Yemen, Syria, Somalia and Sudan being among the top four. Open bigotry and Xenophobia, widely accepted by President Trump’s base is sure to usher in the third contemporary iteration of mass resistance we’ve seen on this soil. Occupy Wall Street was targeted and maligned. Black Lives Matter is undergoing deep introspection. And I imagine that lessons eaten from both movements convey a pressing need to find a consensus on at least one thing. That one opposing force could be the reality of an unprecedented openly bought and hate-backed Presidency. A Presidency that is violently otherizing anyone who isn’t submissive to its demagoguery day-by-day.
The price of resistance
As humans, it is likely going to take more than threats hurled across cyberspace for collective action. Pain will motivate our nation. It will be the pain of terminal illnesses suffocating formerly insured patients pushing their loved ones to the picket line. Undoubtedly middle-class America, in places like middle America, will have to experience the pain of rising mortgage rates while holding on to the working man’s promise. And collectively, people of color will have to painfully take notice of an invigorated proxy war, against domestic and foreign “adversaries.” This week President Trump even naively tweeted that if shooting continued in Chicago he would “send in the Feds.”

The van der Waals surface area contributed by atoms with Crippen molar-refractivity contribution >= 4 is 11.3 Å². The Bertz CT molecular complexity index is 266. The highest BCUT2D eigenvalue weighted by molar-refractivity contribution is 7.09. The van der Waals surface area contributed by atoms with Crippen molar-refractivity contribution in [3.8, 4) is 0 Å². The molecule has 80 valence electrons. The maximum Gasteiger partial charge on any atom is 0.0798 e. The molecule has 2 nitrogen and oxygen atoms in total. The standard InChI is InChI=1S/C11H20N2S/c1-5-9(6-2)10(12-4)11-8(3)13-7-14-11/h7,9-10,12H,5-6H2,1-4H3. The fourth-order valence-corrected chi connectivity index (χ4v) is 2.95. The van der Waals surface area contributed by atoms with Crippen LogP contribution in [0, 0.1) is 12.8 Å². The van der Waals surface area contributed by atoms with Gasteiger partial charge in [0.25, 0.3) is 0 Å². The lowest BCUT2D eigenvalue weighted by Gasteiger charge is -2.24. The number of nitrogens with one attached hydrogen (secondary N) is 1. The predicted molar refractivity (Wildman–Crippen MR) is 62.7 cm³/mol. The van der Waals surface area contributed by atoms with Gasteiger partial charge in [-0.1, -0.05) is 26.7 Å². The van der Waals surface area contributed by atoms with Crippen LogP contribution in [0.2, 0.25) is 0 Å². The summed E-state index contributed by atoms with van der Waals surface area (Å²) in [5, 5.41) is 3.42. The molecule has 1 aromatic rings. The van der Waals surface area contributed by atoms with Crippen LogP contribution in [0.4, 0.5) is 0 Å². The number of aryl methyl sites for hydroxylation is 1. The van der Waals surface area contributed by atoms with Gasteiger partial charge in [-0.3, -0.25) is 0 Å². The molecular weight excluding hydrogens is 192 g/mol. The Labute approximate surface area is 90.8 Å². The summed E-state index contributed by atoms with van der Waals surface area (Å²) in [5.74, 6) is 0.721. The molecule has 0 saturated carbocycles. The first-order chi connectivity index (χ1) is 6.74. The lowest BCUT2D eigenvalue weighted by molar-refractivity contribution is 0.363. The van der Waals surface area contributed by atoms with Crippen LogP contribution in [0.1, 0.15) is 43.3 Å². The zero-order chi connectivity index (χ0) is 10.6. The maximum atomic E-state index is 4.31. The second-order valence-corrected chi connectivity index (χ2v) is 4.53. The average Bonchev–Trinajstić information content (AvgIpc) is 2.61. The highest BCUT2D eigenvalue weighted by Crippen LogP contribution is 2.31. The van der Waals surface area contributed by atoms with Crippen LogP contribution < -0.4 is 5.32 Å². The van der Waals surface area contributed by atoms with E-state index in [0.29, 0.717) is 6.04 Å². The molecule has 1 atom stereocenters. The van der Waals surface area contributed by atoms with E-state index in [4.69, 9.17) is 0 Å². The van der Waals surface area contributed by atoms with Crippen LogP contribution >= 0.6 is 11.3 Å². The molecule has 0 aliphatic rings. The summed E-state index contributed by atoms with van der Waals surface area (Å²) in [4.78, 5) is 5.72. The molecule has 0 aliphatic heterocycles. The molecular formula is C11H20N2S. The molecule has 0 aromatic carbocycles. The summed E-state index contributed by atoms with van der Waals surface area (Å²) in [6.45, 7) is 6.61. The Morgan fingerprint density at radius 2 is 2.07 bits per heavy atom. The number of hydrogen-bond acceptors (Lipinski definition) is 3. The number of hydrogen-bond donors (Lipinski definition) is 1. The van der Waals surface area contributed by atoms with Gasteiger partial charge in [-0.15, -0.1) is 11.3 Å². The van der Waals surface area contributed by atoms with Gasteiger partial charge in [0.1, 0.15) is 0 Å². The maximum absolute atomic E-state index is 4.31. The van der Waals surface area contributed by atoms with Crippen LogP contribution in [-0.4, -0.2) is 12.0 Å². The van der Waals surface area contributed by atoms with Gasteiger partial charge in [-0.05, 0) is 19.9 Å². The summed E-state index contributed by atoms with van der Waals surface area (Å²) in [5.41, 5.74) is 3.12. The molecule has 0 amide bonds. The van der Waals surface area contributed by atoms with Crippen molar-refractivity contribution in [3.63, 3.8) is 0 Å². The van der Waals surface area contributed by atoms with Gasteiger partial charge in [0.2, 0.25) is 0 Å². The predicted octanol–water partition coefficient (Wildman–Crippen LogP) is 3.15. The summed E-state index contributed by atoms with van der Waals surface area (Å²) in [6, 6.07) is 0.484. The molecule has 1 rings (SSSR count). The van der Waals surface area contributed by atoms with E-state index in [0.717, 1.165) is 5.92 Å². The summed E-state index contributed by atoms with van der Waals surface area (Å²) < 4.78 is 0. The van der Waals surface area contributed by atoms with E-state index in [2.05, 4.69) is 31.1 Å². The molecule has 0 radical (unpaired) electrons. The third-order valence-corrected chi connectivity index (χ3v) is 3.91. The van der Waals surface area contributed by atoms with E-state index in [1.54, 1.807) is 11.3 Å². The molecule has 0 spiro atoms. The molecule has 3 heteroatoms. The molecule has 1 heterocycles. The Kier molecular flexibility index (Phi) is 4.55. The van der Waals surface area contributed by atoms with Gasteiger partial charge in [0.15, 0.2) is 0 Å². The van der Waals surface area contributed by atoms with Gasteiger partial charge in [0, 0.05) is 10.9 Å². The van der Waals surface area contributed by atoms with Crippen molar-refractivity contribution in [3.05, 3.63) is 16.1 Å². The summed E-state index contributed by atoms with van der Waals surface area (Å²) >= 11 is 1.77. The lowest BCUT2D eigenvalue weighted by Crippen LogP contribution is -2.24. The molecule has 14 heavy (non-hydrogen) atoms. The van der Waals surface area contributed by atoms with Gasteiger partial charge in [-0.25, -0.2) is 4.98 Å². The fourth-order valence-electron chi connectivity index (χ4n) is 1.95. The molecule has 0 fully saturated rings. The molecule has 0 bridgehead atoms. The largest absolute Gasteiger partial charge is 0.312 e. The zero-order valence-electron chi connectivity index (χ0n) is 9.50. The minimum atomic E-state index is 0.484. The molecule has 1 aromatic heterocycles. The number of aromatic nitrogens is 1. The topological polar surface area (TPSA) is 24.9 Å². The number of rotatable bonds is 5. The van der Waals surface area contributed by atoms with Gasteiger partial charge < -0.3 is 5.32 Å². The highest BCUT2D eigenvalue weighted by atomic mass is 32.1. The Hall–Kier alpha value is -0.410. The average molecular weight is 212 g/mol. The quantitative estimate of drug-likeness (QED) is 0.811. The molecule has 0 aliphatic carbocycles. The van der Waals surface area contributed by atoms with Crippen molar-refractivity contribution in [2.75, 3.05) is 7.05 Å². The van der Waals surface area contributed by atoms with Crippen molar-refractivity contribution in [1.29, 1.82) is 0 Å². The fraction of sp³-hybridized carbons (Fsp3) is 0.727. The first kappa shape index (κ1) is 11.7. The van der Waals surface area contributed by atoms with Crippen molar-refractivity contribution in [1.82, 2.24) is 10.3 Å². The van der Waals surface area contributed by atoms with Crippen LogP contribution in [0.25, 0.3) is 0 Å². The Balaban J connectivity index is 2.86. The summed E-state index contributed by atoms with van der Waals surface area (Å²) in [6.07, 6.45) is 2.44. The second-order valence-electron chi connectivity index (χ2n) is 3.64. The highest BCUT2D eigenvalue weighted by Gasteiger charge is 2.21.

Successful resistance does not look like the removal of a fascist President. It is the abolishment of the mechanisms that allowed him to take rulership on January 20, 2017. Winning has so little to do with public ridicule of the Trump administration, and everything to do with his followers treating their own diseased hearts. Our American spring also has to be one where marginalized people are surveying the oppressor that may live within themselves, in order to effectively push back against what’s to come.
This country’s yarn is fully complicated with hardened habits of abusing it’s most vulnerable residents. To believe there won’t be some coming storm emboldened by this historical truth is politically incompetent. By Friday, President Trump can clear the table with political maneuvers against all of those that fit “the description.” Currently, our atmosphere resembles post 9/11, talks like reconstruction and acts like Orwell’s 1984.
The energies of citizens fed up with the repressive status quo must be moved from mobilization to organization while they too hold a charge. We can only look to recent world events. Observation of Middle-eastern springs show us two things, it is possible for the public to awaken from the robbery that is taking place by the wealthy, and that when pushed to the point of being ungovernable it is a human right to resist. Whether or not an American spring occurs in 4 months or tomorrow depends on the stroke of President Trump’s pen and how well-behaved his enforcers are. Such are the times.